Inside the curly brackets, we retrieve the array element using counter as the index value

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Let us put all the pieces together.

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We can see all elements have been retrieved

In the above code, the array was iterated backward every time a new loop starts.

The counter value will be compared with zero and then drop by 1 with every loop. The value of the counter will drop by 1. Eventually the counter value will drop to zero as a result. The comparison expression will return a falsie value which will shut down the for loop.

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Again wondering how on earth the above code worked?

In the above program, the key is the decrement operator!
It is placed behind the variable counter, if the counter value is 1 in the parenthesis then in the curly brackets its value will drop by 1 and become 0. This is why we set counters’ initial value to array length, not array length minus 1.

Let’s try the second method.

First, we declare two variables. The first one is named counter and we set its value to array length -1

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We name the second variable item.
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we retrieve the array element using counter- - and assign it to item
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in the curly brackets, we output variable item
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we can see the program works

Every element that has been output in the array was iterated backward.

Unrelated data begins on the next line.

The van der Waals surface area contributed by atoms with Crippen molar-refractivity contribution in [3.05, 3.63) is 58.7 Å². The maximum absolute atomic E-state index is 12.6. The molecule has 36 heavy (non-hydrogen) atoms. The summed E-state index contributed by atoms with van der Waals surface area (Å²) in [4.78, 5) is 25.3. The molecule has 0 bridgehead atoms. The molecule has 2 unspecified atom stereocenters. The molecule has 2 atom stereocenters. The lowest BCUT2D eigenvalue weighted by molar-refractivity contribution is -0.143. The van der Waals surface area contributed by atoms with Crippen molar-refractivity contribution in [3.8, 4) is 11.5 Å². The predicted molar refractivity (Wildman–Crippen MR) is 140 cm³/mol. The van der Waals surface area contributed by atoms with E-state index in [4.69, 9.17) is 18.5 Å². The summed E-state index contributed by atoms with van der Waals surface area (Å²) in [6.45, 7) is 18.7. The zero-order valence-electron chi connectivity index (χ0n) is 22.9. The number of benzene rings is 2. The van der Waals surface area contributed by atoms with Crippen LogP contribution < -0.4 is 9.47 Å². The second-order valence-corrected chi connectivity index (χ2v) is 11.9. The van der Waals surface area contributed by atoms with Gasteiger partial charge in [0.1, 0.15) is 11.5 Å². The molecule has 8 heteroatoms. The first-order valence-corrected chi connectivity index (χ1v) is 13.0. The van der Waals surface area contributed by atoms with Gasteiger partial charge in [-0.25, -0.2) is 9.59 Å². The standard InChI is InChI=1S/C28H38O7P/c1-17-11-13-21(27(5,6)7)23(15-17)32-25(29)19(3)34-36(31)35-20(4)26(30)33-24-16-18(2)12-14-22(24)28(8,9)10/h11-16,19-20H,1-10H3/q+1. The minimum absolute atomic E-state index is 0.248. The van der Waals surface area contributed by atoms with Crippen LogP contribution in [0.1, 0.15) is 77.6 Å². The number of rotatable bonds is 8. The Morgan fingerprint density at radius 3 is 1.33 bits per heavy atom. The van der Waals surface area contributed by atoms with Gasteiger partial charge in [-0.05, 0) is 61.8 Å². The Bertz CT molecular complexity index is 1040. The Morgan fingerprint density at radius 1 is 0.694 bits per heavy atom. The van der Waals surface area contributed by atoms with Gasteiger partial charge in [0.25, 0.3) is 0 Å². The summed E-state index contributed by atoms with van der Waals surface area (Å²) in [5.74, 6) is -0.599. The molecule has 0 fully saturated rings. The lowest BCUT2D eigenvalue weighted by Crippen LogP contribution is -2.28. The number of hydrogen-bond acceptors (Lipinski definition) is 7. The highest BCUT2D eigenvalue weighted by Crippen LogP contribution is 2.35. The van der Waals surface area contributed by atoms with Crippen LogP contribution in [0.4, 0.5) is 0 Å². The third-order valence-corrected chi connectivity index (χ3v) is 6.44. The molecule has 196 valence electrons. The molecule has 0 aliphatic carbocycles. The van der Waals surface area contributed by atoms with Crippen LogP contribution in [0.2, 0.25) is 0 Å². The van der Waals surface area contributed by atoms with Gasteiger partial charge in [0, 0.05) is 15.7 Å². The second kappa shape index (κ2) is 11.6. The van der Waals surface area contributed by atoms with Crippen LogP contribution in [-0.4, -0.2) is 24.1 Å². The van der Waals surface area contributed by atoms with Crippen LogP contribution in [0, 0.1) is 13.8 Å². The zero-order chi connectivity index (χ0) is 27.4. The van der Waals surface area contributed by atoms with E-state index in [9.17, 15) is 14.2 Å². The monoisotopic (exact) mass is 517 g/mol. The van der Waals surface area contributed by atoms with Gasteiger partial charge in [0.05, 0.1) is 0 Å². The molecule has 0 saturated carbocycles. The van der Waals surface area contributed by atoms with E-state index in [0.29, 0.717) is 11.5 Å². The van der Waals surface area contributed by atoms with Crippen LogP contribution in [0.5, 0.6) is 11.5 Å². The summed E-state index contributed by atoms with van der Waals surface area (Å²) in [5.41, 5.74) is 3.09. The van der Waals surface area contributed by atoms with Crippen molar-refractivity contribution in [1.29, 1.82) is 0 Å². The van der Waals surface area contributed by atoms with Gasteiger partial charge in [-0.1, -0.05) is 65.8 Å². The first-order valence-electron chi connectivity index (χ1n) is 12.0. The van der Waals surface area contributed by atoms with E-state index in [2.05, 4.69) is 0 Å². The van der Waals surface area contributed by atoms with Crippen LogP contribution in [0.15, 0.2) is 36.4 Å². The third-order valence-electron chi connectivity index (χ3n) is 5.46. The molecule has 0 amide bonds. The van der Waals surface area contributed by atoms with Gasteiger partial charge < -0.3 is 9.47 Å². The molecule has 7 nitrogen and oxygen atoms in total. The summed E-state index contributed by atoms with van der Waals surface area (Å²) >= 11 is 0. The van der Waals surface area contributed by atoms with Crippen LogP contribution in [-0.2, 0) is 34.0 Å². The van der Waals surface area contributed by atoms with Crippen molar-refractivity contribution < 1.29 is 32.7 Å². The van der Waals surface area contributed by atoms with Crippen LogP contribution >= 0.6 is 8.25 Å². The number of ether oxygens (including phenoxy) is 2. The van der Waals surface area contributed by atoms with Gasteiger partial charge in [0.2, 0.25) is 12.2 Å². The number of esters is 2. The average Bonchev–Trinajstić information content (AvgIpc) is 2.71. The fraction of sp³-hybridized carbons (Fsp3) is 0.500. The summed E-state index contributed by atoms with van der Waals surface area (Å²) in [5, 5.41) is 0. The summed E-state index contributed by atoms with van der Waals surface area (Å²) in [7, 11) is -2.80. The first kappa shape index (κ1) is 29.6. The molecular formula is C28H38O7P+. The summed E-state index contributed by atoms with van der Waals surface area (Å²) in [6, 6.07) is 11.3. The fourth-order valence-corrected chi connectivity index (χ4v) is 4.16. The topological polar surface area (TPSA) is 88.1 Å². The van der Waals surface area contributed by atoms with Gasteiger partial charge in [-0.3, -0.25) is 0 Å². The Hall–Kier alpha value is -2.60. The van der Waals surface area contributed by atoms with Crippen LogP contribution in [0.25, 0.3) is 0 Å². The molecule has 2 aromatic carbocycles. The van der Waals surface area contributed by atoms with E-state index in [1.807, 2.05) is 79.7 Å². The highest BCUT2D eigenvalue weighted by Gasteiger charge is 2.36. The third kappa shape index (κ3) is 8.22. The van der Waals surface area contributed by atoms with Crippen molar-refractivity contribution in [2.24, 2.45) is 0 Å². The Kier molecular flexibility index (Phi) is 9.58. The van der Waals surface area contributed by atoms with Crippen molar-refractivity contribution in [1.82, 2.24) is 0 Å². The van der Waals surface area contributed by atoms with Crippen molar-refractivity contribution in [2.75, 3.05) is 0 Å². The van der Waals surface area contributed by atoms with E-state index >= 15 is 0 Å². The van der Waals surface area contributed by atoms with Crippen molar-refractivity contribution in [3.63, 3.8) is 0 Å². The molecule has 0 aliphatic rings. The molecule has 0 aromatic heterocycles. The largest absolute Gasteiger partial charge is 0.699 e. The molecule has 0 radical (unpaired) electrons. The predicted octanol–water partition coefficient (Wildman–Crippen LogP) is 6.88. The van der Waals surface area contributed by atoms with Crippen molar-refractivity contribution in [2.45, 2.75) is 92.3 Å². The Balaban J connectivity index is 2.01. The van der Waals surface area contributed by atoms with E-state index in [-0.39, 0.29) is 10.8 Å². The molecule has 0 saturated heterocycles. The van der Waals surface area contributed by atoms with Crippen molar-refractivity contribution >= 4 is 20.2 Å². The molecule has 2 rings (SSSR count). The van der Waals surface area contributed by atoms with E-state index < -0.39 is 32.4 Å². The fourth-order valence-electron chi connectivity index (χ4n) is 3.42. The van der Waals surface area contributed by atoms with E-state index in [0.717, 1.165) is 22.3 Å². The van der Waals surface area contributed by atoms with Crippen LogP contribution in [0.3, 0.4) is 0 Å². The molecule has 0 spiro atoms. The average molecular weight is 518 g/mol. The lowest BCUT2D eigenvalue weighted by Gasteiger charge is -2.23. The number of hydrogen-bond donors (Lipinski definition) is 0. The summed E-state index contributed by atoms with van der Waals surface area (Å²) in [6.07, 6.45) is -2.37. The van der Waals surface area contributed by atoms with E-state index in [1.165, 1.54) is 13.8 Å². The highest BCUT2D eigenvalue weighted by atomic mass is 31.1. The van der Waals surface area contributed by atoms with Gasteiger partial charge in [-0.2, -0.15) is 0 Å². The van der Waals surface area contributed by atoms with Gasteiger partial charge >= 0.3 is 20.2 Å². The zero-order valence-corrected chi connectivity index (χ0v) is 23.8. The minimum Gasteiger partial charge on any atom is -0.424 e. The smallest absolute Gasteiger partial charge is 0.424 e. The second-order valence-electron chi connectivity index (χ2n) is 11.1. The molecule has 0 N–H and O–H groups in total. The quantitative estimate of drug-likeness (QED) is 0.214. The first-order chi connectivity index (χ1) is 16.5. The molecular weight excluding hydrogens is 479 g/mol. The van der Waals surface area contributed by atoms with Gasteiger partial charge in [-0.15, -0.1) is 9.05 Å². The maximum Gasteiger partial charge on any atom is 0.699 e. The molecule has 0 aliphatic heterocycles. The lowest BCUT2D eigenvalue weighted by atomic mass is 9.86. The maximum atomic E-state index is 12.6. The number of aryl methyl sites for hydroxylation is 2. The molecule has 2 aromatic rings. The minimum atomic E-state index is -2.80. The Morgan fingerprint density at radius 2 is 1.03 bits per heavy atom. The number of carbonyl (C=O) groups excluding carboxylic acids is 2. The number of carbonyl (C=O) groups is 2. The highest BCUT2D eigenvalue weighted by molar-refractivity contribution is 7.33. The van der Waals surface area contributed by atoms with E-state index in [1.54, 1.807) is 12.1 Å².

The initial value of the counter is the index of the last element. The second statement will retrieve the element using the current counter and assign the element value to the variable item then the value of counter will drop by 1.

The key part is still the decrement operator being placed behind the counter . The value of counter will drop by 1 in the next loop. Eventually, the counter value will become negative 1 which is an illegal index value using an illegal index value will give us undefined, which is a false value, as a result, the for loop will stop.

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For better Visualisation

The key of the two programs is if you put the increment or decrement operator behind a variable, the variable value will not change until the next line. In the current line, the variable value stays unchanged.

Phew! That was quite long, wasn’t it?

If you still here then I have something for you!
If you have gone through all the examples carefully, then by now your brain must have grown a bit and you must be seeing the loops differently.

Loop Performance 🔥

Which loop to use is constant source of debate. Of the four loop types provided by JavaScript, only one of them is significantly slower than the others: the for-in loop. Since each iteration through the loop results in a property lookup either on the instance or on a prototype, the for-in loop has considerably more overhead per iteration and is, therefore, slower than the other loops.

Aside from the for-in loop, all other loop types have equivalent performance characteristics such that it’s not useful to try to determine which is fastest. The choice of loop type should be based on your requirements rather than performance concerns. If loop type doesn’t contribute to loop performance, then what does?

There are just two factors:

  • Work done per iteration
  • Number of iterations

By decreasing either or both of these, you can positively impact the overall performance of the loop.

Decreasing the work per iteration

It stands to reason that if a single pass through a loop takes a long time to execute, then multiple passes through the loop will take even longer. Limiting the number of expensive operations done in the loop body is a good way to speed up the entire loop.

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The above examples do a property lookup for arr.length every time through the loop. Doing so is wasteful, as this value won’t change during the execution of the loop and is therefore an unnecessary performance hit. You can improve the loop performance easily by doing the property lookup once, storing the value in a local variable, and then using that variable in the control condition: